Practice Area: Medical Malpractice
Outcome: $7,500,000.00 recovery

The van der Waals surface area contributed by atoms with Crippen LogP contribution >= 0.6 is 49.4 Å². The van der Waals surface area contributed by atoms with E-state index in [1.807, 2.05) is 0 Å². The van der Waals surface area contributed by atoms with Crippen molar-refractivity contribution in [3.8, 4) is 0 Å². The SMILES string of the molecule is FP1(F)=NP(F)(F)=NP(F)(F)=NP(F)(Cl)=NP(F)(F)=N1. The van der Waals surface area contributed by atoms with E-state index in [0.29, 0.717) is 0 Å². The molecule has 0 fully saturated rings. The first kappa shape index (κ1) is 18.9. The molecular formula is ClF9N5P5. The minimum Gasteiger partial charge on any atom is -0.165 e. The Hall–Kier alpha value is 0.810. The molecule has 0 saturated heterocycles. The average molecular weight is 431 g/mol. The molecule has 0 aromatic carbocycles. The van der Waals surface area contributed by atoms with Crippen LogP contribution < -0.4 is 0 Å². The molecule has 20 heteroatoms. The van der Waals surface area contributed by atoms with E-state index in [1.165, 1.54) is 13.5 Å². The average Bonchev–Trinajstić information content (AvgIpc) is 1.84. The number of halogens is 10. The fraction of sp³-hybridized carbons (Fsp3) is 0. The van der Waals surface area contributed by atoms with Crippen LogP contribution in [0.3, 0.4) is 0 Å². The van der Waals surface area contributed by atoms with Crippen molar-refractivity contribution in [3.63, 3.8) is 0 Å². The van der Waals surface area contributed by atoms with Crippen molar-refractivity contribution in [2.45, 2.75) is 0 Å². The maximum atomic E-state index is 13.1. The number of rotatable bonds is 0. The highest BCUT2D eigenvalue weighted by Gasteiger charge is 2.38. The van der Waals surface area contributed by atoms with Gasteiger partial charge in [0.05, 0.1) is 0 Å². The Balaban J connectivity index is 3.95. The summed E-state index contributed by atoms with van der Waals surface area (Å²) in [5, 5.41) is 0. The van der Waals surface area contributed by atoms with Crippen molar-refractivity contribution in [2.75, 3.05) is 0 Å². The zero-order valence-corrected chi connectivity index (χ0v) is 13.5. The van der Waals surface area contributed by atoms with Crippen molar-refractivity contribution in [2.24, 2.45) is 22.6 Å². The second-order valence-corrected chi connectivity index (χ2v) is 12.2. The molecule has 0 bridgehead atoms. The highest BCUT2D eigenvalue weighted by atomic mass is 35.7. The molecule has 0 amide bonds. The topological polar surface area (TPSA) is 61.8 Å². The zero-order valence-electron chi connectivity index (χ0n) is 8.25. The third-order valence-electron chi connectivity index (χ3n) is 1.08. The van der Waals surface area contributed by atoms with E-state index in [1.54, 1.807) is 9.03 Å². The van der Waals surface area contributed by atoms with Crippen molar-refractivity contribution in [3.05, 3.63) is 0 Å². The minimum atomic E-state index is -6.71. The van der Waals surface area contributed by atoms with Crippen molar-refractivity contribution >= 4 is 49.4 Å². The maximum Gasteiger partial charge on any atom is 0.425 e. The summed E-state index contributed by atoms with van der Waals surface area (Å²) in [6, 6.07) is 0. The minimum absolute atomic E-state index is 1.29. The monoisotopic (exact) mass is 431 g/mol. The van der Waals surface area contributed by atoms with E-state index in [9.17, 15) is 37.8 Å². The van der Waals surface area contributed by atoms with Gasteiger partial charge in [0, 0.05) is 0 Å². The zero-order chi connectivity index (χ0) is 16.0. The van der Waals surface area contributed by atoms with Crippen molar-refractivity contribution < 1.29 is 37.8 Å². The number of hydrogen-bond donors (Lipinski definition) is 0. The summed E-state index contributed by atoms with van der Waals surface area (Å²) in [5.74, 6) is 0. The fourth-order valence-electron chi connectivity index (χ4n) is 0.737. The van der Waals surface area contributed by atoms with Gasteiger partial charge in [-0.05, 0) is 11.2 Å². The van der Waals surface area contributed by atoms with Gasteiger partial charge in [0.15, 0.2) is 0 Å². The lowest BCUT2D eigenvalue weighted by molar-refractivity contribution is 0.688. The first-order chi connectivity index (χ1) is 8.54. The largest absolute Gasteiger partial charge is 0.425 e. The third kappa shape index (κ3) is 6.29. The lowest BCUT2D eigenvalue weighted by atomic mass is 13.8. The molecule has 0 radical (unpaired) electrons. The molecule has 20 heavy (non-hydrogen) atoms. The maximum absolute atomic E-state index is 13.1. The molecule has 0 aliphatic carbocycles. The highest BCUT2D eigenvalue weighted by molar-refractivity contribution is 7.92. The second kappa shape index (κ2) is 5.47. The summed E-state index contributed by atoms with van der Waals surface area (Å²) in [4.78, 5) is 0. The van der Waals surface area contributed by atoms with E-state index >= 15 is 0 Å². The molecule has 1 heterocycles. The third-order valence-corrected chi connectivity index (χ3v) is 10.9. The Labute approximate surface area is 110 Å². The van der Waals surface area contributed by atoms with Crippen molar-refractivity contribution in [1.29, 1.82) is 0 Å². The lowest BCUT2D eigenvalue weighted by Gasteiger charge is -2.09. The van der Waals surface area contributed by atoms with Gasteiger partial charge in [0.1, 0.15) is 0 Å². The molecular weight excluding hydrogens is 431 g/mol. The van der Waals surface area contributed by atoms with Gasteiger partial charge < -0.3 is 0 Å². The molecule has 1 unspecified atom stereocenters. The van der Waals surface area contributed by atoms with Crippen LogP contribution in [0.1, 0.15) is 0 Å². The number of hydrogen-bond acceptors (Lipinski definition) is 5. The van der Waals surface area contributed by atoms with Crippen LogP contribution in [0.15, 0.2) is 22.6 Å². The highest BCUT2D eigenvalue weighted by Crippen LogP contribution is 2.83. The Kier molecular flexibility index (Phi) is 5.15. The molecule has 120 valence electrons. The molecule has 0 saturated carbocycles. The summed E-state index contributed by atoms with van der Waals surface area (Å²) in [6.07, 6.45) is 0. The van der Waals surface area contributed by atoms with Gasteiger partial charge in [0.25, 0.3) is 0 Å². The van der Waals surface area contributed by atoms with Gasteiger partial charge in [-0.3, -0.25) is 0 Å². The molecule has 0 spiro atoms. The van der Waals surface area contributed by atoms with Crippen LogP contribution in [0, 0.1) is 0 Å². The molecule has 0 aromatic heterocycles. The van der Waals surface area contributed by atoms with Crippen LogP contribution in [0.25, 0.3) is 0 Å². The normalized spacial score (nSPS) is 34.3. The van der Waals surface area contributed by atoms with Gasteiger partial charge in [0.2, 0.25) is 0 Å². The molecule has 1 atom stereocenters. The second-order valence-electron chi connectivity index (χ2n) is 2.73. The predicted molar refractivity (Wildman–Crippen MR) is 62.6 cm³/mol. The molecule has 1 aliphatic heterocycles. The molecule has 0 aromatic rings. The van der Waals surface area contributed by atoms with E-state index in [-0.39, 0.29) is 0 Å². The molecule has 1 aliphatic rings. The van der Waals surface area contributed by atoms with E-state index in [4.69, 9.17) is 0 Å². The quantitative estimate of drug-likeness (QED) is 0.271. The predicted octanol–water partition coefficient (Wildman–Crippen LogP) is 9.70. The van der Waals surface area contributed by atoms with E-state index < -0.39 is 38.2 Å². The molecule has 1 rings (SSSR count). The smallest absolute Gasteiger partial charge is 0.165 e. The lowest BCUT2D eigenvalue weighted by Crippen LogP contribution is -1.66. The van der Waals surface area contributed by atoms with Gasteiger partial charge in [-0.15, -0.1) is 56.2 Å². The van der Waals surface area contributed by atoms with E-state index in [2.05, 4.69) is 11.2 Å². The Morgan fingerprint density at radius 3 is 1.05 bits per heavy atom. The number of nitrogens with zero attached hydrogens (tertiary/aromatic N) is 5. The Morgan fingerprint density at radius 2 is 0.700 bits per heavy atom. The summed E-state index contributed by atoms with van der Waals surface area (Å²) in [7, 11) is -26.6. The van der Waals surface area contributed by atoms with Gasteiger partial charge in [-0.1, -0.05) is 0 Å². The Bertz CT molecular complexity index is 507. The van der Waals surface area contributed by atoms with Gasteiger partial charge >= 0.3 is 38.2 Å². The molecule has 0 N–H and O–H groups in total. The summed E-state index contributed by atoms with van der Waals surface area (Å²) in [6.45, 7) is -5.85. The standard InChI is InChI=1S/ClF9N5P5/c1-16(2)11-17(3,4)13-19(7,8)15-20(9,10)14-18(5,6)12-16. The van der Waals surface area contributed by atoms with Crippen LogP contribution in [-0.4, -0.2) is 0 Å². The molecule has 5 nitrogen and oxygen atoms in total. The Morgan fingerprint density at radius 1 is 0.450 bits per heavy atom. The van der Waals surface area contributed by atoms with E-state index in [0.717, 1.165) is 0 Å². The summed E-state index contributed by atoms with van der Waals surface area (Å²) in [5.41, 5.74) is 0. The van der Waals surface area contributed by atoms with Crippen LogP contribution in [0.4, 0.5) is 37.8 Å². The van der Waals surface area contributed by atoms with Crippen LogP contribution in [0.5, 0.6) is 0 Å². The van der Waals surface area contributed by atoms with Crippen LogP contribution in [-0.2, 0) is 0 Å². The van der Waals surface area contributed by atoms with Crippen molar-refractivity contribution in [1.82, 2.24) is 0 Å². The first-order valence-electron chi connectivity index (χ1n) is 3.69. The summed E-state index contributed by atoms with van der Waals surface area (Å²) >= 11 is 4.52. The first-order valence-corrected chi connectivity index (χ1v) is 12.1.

Description: On January 17, 2001, the minor plaintiff was a healthy five-week old baby, who underwent elective surgical repair of an umbilical hernia at the Columbia MetroWest Medical Center. At the beginning of the anesthesia case, the baby experienced a complication which caused aspiration of blood and diminished breathing capacity. This was evidenced by rapid respiration rate, the need for supplemental oxygen, and a chest x-ray at which demonstrated bilateral pulmonary infiltrates. Plaintiffs contended that the treating anesthesiologist abandoned the baby in the recovery room for a period of hours. During this time, the recovery room nurse gave the baby a water bottle, in violation of a doctor's order for nothing by mouth, which caused the baby to choke, gag, and spit up blood, worsening her complications. After the baby turned blue and became unresponsive, the recovery room nurse had to summon help from the emergency department, since the anesthesiologists responsible for the baby, including one of the defendant physicians, were not responding to her call. The emergency room physician stabilized the baby by having her intubated, and she arranged a transfer of the baby to Childrenâ€™s Hospital in Boston. Several hours later, a transport team arrived consisting of a nurse, an anesthesiology fellow (one of the defendants), and a pediatric resident (another of the defendants). An x-ray taken at that time demonstrated that the tip of endotracheal tube was located dangerously low in the trachea, close to the tracheal bifurcation. Following intubation, the baby was stable and her oxygen saturation levels were around 100%. However, when the baby was moved by the transport team from the Columbia MetroWest bed to the transport team stretcher, her oxygen saturation levels plummeted and she suffered cardiac arrest. When an intubated patient suffers sudden diminished oxygen saturations, the Pediatric Advanced Life Support protocols, require checking the position of the endotracheal (ET) tube. Tube assessment is made by visualization of the tube between the vocal cords, by listening with a stethoscope for breath sounds, and by observing chest movement during ventilation. Instead of checking the position of the tube, the defendant anesthesia fellow from Children's Hospital squeezed the resuscitation bag with excessive pressure, which caused air to leak from the babyâ€™s lungs into the chest cavity, and then into the sac which surrounds the heart. The presence of air around the heart caused the heart to stop beating. During the approximately 45 minute arrest, the chief of the anesthesia department at the Columbia Hospital did little to assist in the resuscitation effort, despite his duty to do so under the hospital policy manual. The pneumopericardium (air around the heart) and the right mainstem intubation were both evident on the first post-code x-ray taken eleven minutes into the arrest. The air was removed by another doctor who had come down from the emergency department. (This physician was initially named as a defendant, but was dismissed shortly before trial.) However, the tube position was not addressed until over one hour after the Code Blue began. After the baby was transferred to Childrenâ€™s Hospital, there were no further problems maintaining proper oxygenation and blood gasses. However, the plaintiff was left with severe personal injuries, including anoxic ischemic brain damage, resulting in spastic quadraparesis. The parents of the minor plaintiff were Guatemalan immigrants who had not graduated from high school and who spoke little English. They both worked, on opposite shifts, and took care of their baby at home, despite the overwhelming demands of her care. Plaintiffs' lawyers conducted extensive pre-trial discovery, including approximately fifty depositions, since many of the defendants were blaming others for the baby's severe personal injuries. The case settled in several stages.